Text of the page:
An interesting net toy is the Vintage Photo Converter. This Japanese application lets you upload your photos and then "converts" them into an image that looks like it's "over 100 to 150 years old." It's actually quite fun to experiment with because the effect isn't bad at all. As a result you realize what makes an old photo isn't just the effect but the composition, poses, props, etc.

You can use it to play with that expectation of memory and understanding of what a contemporary photograph should look like. But there are many other better or more interesting ways of getting a similar effect, such as using an old camera, a polaroid, a lomo, playing with image copying (which degrades the image quality), etc. I could go on and on, but then the post will grow into something else, and nobody will ever want to navigate through it all. Besides, the more I hold back the more posts I'll have for the future!

Give yourself a hand!

I enjoy this.

Via Via

Wednesday, 4 June 2008

Look, look at me!

I am SOOOOO buying this!

$13.50 at TopatoCo, from the folks at Pictures For Sad Children.

Tuesday, 3 June 2008


The C-Monster Artspeak Quiz is a simple five question multiple choice quiz where you have to guess which clip of text goes with which artist's work. The beauty of it is that it's all so convoluted, you're not even meant to know the answers (you can win a "consolation" prize if you do, though)!

It made me laugh at first, but then it made me mad - hopping mad! Artspeak is just one of those things that reminds me why I will never actually have a career in the arts. I just can't take myself seriously enough to buy into the rhetoric!

By taking a position of absolutes, namely cosmological embeddedness and the influence of nature on human life and society, this exhibit goes against the relativist grain.

Seriously, what does that even mean?!?

Via Art Fag City (OMG indeed)


Stumbled upon - source: Tinypic.

Sunday, 1 June 2008

Nifty Stuff - Kitschy Decorative Goodness

I'm not a very strong browser when it comes to the internet, making online shopping near impossible unless I have something specific in mind (and even then, if I can get it in real life, I'd much rather do that). But recently, while browsing Etsy (which I tend to pass once or twice a day, though I don't get far beyond the front page), I came across work by the seller TheRunnyBunny. Now, if you've ever wanted to own work by Canadian artist Shary Boyle, which are mutated versions of Royal Doulton figurines, then I'm sure these extremely affordable ceramic figures would make fine substitutions.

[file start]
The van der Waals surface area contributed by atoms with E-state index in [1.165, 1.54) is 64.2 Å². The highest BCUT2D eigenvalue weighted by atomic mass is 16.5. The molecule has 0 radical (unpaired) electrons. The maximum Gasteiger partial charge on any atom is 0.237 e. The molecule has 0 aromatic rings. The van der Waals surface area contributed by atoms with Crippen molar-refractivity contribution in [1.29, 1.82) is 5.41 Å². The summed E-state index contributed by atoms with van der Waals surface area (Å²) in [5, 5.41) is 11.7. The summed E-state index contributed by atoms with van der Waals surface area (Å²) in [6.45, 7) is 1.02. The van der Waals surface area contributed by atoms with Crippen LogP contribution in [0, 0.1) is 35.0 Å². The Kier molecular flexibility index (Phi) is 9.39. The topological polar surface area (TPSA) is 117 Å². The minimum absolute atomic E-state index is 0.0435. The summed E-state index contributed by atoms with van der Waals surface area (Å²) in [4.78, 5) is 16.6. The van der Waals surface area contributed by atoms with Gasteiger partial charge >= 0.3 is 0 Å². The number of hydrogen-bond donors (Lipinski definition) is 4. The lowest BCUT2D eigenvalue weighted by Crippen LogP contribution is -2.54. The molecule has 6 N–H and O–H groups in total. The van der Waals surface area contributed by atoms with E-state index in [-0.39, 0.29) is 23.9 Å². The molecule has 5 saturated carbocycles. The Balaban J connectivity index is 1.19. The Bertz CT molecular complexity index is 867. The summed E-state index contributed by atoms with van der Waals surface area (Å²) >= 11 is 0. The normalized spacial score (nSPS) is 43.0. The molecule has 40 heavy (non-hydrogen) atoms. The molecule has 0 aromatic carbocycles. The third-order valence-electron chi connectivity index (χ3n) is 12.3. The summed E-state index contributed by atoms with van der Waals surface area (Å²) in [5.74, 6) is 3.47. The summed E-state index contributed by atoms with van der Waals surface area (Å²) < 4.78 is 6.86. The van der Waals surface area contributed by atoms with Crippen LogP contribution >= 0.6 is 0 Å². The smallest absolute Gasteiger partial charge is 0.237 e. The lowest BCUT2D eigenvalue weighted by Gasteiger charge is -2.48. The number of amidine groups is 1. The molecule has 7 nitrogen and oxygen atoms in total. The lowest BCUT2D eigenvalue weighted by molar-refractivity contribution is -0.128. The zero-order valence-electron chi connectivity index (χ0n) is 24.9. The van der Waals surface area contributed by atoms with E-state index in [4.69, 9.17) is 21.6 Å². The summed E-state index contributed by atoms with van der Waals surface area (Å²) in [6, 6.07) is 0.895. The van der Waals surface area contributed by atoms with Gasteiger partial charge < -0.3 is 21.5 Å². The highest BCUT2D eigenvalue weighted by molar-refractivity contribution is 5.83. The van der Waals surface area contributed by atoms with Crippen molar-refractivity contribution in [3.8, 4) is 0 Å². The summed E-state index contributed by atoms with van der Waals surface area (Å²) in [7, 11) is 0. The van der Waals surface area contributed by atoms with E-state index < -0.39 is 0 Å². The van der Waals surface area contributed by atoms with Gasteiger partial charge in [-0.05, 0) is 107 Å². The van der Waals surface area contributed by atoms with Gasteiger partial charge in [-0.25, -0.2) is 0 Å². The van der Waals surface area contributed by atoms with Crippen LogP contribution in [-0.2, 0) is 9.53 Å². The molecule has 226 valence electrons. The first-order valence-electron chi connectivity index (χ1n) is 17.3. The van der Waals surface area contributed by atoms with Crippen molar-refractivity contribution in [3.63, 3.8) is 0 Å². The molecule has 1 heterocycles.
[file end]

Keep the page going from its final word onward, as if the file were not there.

Her figures are all cast from vintage molds that she reconfigures into a kind of three dimensional collage. Though many are fairly straight forward animal figures, some get more complicated and interesting. This bird for instance, has a similar "flower virus" to many of Boyle's figures, but will only set you back $20.

Another of my favorites is this Rococo "Victorian Lady Bird", again, it's a steal at $16!

I've always found Shary Boyle's figures amazing not only for their detail, nor even for their disfigurement (although, I like the idea that they are a result of a bizarre decorative cancer - how much lace, how many flowers, before you really become sick?), but because of my nostalgia for the figures my grandmother gave me (while she was going through a "give it all away" faze of her dementia) and now sit in my sister's house (they don't move very well). So together with the nostalgia, the kitschy decorative quality make TheRunnyBunny's figures that much more exciting. The detail might not be quite as mind-blowing as with Boyle's or even RD's work, but put in a few bucks and you could create a nice little collection and display. Mix in a few actual Royal Daultons and the mix-up becomes even more interesting!